“In clinical accounts of schizophrenia,” says Gabel, “the deterioration of the dialectic of totality (with dissociation as its extreme form) and the deterioration of the dialectic of becoming (with catatonia as its extreme form) seem closely interrelated.” Imprisoned in a flattened universe bounded by the screen of the spectacle, behind which his own life has been exiled, the spectator’s consciousness no longer knows anyone but the fictitious interlocutors who subject him to a one—way monologue about their commodities and the politics of their commodities. The spectacle as a whole is his “mirror sign,” presenting illusory escapes from a universal autism. — Guy DeBord, The Society of the Spectacle
At the recent CAIR LA banquet, Dr. Sherman Jackson made a speech in which he really hit to heart of the matter so many of us Muslims in America, and other parts, are really struggling with: the credibility gap. This gap is what prohibits us to be able to distinguish ourselves from the likes of ISIS, al-Qaeda, or any other group or individuals who happen to act in the name of Islam with which we find disagreeable, reprehensible or even barbaric. It is this credibility gap which leaves us on the defensive like the man who is asked if he still beats his wife: if he says no, he admits that he did so in the past; if he says yes, he admits his guilt. Either way, he’s damned if he does or doesn’t.
Take a listen to the short audio clip in which Dr. Jackson summarizes this credibility gap:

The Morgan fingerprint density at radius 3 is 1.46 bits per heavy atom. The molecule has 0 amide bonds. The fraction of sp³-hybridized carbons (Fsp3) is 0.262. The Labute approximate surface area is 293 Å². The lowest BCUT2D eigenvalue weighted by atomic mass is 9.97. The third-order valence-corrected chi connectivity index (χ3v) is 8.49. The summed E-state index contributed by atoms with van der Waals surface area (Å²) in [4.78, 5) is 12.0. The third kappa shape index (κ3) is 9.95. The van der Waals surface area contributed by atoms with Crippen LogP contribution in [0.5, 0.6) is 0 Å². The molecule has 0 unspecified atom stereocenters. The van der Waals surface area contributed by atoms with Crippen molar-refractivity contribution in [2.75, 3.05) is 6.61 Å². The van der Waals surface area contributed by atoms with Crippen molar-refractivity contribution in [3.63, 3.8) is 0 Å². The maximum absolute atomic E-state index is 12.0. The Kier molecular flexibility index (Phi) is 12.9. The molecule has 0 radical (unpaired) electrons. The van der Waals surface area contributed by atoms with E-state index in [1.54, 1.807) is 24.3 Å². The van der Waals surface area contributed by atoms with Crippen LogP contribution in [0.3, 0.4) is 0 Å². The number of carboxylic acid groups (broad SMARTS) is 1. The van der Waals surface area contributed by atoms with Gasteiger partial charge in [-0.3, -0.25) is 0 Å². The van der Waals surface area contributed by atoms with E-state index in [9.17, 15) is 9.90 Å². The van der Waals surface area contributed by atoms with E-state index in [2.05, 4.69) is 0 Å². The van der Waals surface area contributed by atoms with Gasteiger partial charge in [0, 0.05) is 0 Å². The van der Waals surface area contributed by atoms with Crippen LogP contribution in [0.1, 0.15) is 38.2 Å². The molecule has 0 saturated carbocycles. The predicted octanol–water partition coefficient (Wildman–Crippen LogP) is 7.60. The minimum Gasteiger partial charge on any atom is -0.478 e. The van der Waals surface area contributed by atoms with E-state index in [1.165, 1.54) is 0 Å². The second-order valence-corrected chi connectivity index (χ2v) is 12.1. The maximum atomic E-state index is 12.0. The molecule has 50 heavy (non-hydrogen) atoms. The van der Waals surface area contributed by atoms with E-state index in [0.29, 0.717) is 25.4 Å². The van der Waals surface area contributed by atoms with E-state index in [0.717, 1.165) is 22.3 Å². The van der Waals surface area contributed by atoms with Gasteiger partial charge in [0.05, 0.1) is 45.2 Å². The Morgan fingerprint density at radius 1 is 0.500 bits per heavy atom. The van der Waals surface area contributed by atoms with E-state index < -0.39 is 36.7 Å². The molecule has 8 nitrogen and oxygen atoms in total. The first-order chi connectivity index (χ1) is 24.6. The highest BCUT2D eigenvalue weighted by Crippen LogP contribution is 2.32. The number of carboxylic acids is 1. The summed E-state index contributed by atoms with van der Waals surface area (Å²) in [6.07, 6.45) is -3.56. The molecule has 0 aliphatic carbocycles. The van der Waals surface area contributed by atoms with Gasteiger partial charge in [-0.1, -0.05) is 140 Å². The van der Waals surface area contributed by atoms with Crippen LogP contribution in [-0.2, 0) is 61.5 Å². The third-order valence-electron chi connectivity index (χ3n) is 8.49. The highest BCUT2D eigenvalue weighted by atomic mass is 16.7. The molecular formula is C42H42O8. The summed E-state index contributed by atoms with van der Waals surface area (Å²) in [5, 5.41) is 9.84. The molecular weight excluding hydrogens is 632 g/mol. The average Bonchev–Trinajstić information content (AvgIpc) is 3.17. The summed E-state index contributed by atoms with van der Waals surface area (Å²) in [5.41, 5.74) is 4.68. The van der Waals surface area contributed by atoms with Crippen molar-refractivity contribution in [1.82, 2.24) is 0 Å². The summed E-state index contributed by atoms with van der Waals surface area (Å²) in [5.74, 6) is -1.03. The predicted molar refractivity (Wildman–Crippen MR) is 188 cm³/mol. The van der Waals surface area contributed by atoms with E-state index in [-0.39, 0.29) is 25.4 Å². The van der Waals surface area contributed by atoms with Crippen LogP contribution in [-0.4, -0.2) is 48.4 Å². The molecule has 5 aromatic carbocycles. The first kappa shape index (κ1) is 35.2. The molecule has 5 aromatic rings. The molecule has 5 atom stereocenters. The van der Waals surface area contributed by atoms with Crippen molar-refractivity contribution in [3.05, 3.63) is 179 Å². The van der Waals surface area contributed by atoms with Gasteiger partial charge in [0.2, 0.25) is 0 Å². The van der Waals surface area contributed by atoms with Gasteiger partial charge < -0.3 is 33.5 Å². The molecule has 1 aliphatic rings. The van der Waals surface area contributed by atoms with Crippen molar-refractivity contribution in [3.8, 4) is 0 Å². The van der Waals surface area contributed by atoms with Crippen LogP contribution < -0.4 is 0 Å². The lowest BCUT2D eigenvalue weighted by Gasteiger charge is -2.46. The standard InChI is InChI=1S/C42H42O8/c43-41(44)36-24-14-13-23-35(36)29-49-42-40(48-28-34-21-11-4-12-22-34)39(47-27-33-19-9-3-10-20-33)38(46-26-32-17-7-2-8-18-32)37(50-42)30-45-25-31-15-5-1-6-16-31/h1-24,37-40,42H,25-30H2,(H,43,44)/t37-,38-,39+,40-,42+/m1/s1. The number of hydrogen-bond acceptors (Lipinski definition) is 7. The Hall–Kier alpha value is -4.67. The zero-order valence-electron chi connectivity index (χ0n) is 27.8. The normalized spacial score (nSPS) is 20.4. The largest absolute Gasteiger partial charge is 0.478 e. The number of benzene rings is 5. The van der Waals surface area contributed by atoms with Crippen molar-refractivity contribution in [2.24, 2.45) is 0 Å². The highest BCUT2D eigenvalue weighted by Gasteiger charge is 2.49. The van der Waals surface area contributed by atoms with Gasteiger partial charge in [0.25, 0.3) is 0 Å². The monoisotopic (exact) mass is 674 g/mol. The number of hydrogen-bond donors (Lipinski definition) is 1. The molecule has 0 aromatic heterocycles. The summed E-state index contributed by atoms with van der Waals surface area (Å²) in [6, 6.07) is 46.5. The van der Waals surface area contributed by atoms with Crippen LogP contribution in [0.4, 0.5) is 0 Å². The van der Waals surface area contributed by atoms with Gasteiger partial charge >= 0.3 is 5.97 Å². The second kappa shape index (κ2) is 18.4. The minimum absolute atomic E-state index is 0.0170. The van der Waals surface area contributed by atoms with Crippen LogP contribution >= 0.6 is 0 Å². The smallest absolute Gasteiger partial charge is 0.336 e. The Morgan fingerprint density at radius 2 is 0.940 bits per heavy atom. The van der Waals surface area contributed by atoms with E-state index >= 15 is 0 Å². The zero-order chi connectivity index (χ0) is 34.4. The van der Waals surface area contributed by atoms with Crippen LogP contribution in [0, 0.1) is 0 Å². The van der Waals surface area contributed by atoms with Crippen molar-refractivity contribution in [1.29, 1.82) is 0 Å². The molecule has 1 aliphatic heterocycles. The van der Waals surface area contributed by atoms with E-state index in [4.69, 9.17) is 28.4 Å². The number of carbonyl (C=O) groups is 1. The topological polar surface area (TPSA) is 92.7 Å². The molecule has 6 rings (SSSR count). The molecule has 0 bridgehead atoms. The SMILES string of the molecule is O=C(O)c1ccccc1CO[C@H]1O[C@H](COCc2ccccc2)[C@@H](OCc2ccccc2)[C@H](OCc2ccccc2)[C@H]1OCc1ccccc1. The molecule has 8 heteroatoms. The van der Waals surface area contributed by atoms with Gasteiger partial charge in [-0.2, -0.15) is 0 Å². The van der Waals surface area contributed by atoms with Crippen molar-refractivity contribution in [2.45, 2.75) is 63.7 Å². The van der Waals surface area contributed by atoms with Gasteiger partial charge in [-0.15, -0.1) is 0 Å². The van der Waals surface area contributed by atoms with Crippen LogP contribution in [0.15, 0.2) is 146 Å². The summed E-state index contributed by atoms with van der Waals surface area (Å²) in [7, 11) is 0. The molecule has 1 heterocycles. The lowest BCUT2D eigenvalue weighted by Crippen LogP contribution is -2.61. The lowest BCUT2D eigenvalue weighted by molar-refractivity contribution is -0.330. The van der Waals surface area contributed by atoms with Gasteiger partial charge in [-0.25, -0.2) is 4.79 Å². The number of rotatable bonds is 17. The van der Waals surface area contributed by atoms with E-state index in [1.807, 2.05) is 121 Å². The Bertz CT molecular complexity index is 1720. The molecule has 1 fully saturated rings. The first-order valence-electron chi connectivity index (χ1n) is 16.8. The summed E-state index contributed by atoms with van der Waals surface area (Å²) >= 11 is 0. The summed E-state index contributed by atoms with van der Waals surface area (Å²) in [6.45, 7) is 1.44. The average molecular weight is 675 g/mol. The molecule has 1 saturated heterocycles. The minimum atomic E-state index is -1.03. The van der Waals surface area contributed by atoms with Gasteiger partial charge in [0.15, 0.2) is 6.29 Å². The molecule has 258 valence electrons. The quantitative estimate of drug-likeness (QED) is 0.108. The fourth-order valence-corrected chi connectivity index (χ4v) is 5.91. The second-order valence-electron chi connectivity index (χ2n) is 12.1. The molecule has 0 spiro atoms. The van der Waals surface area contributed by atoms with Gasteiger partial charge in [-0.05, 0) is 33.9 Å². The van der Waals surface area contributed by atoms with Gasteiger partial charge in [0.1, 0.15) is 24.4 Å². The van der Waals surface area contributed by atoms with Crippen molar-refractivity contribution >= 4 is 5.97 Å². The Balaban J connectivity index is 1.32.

“Some images that have been produced about me come between you and me … and so rather than your ability to hear, contemplate, internalize the words that I’m saying, those images come in between us, and they degrade your faculty of human encounter.” — Dr. Sherman Jackson
Amongst many salient points that evening, Dr. Jackson has also highlighted the need for Muslim leadership, whatever form it may take, get out ahead of this crisis and become credible themselves. We denounce non-Muslims who write and or say whatever they wish about Islam, even going to “the sources themselves (Qur’an, fiqh, etc.)” to prove their points, yet many of us lack credentials and even work to subjugate the broad intellectual tradition of Islam under our own personal agendas. In the end, these leaves the Muslim community woefully uninformed and illiterate of their own religion and tradition. So how can we ask non-Muslims to separate the wheat from the chaff of what is and is not representative of normative Muslim thought, morals and ethics, if we ourselves are not committed to higher standards of integrity and scholarship. Until this issue is resolved no amount of distancing or apologizing will remove the collective guilt that all of us are laboring under. May God grant us guidance, mercy and unity.
وَاعتَصِموا بِحَبلِ اللَّهِ جَميعًا وَلا تَفَرَّقوا ۚ وَاذكُروا نِعمَتَ اللَّهِ عَلَيكُم إِذ كُنتُم أَعداءً فَأَلَّفَ بَينَ قُلوبِكُم فَأَصبَحتُم بِنِعمَتِهِ إِخوانًا وَكُنتُم عَلىٰ شَفا حُفرَةٍ مِنَ النّارِ فَأَنقَذَكُم مِنها ۗ كَذٰلِكَ يُبَيِّنُ اللَّهُ لَكُم آياتِهِ لَعَلَّكُم تَهتَدونَ
“Hold fast to the rope of Allah all together, and do not separate. Remember Allah’s blessing to you when you were enemies and He joined your hearts together so that you became brothers by His blessing. You were on the very brink of a pit of the Fire and He rescued you from it. In this way Allah makes His Signs clear to you, so that hopefully you will be guided.” — Qur’an, 3: 103